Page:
The Education of Alexander Hamilton

Alexander Hamilton grew up on the island of Nevis in the British West Indies. The island was famous for its sugar plantations.

He didn’t attend the Anglican schools on the island but he got some home schooling. He learned French from his mother and read all the books he could get his hands on. Hamilton’s mother bought books for him and his brother James. It’s unclear what kind of education Rachel Hamilton had, but she made sure her sons read Machiavelli and Plutarch, along with some poetry and sermons. The boys became orphans when their mother died after an illness; their father James Hamilton left the family when the boys were younger.

Young Alexander was taken in by a merchant named Thomas Stevens. Hamilton became best friends with Stevens’ son Edward. He also got a chance to use his natural curiosity by doing interesting work. The firm Beekman and Cruger supplied whatever the sugar planters needed. Hamilton always viewed his apprenticeship there as the most useful part of his education. He learned to track freight, chart courses for ships, and calculate prices in different currencies throughout Europe.

Despite his interest in business, Hamilton wanted to move up in society. He hoped to go to college like his friend Edward Stevens who was studying in New York. In a letter to his friend, Hamilton wrote, “my ambition is so prevalent that I…would willingly risk my life, tho’ not my character, to exalt my station.” Fortunately for Hamilton, some of his poems and a letter he wrote describing a storm on the island were published in The Royal Danish American Gazette when he was seventeen. The local businessmen were so impressed with his writing that they raised money for him to sail to America and attend college.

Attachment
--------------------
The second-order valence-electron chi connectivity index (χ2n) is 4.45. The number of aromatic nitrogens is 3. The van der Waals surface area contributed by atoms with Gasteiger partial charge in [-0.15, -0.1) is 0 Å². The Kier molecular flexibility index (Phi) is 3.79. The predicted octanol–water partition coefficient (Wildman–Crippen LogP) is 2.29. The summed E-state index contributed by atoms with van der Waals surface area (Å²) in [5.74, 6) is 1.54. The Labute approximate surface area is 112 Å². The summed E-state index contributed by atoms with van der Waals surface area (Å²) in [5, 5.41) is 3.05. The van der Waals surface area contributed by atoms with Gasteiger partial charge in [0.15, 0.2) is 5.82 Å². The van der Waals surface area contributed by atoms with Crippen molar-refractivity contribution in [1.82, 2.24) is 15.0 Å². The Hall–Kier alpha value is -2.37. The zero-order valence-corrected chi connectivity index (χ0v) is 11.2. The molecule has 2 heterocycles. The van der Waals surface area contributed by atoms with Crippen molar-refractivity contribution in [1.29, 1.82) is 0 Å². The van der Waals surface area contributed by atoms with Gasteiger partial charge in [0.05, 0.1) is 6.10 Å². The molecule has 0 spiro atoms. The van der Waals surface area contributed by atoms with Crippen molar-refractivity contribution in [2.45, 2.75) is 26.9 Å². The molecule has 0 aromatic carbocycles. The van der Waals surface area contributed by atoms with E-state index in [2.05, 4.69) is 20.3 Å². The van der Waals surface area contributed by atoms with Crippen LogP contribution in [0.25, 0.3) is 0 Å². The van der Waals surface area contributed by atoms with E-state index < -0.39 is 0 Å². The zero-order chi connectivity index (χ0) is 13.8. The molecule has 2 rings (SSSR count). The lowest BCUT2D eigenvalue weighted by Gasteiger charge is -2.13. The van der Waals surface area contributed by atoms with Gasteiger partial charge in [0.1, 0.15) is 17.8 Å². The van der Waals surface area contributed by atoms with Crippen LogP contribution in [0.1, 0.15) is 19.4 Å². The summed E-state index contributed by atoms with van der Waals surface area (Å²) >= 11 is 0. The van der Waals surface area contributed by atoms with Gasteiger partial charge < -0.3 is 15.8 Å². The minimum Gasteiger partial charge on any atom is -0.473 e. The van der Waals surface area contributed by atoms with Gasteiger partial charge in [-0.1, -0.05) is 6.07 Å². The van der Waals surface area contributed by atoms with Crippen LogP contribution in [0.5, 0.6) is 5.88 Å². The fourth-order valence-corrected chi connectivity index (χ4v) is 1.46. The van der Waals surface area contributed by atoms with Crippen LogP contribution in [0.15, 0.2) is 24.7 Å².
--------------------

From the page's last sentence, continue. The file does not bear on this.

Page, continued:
Painting of Alexander Hamilton by John Trumbull, 1792

Though Hamilton was naturally intelligent, his lack of formal schooling meant that he needed to take some extra classes before applying to college. He studied Latin, Greek, and advanced math at Elizabethtown Academy (near Princeton). After completing those classes, he applied to Princeton. The school, however, wouldn’t let him take as many courses as he wanted. Hamilton attended King’s College in New York in 1773. King’s College was more conservative than Princeton and many staff members were Tories who supported the British monarchy.

Hamilton was in a hurry to catch up to other students who started college at a younger age than he did. Some speculate that he altered his birth year from 1755 to 1757 so he would seem closer in age to his fellow students. He spent his free time auditing classes and reading books in the university library.

While in college, Hamilton and his friend Robert Troup formed a club. The club focused on writing and debating—skills that Hamilton later drew on during his political career. The club also helped Hamilton refine his political views. He wrote anti-British pamphlets that clashed with the views of his college professors. Fortunately, his first political tract—a defense of the Boston Tea Party–was anonymous.

Andrew Jackson’s Apprentice: U.S. President Martin Van Buren

Martin Van Buren was the first president born in the official United States of America. His ancestors were Dutch. Van Buren’s father managed a tavern in Kinderhook, New York. Politicians often dropped by for a drink and talked about their ideas. Listening to them gave young Martin an early interest in politics. His family couldn’t afford to send him to law school, but he studied on his own while he worked as law office clerk. Soon he entered state politics.

Van Buren got his nickname “The Little Magician” for his talents as a shrewd negotiator and political organizer. By the election of 1836 Van Buren had already helped to organize the new Democratic Party. His former party, the Democratic-Republicans, was crammed with members who just wanted to argue with each other. The new Democratic platform extended Andrew Jackson’s policies of limited federal government and promotion of states rights.